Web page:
Trends on Tuesday: Time Spent on Apps
Mixed messages around mobile web and apps coming in via comScore mobile data.
comScore looked at smartphone users to identify top mobile sites and how those sites engage their users. They compared app use to mobile web use.
Analysis of the share of time spent across apps and browsers revealed that even though these access methods had similar audience sizes, apps drove the lion’s share of engagement, representing 4 in every 5 mobile media minutes. [emphasis added]
But not all properties were equal. They reported “widely varying degrees of time spent between app and browser access methods.”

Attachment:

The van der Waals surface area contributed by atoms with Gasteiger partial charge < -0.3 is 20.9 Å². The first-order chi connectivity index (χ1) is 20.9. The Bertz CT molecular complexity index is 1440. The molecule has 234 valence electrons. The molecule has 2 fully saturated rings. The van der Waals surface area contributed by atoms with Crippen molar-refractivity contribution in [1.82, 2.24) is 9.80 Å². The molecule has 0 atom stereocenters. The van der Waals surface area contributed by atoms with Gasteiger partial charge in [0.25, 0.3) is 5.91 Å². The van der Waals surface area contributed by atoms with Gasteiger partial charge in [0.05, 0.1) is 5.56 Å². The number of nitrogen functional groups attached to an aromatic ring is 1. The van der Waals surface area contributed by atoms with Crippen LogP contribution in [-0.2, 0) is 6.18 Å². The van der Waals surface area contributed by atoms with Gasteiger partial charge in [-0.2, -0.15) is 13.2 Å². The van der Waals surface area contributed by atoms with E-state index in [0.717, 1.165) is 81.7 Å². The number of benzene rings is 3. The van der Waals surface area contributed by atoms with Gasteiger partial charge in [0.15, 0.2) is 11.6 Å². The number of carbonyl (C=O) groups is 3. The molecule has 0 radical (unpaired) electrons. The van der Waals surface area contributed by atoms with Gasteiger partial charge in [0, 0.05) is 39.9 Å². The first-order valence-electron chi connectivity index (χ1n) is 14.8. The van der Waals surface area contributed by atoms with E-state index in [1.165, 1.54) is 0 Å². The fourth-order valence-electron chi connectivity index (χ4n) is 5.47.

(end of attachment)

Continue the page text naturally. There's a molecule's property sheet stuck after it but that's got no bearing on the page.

- On Facebook 80% of time spent was spent on apps compared to 20% via browser.
- Twitter users use apps for 96.5% of all minutes.
- eBay users spend 82.4% using apps rather than mobile web.
- Microsoft Sites, in contrast, saw browser access driving usage at 82.1%.
- The Weather Channel is more closely split with 53% of time spent via their apps and 47% on mobile web.
Wikipedia is a top property on smartphones, but doesn’t have an app. You can see a chart of top sites and access here.
What can government learn from this mixed message? Does this encourage the building of apps over mobile web? Hard to say. It isn’t easy for agencies to measure the amount of time their users spend on apps versus mobile web, so it’s hard to make the comparison for agency sites.
The best strategy may be to focus on publishing machine-readable content–that is information, data and services–so that it can be be served on any platform (and future platforms).
Time to do our homework and invest in a device and platform agnostic future!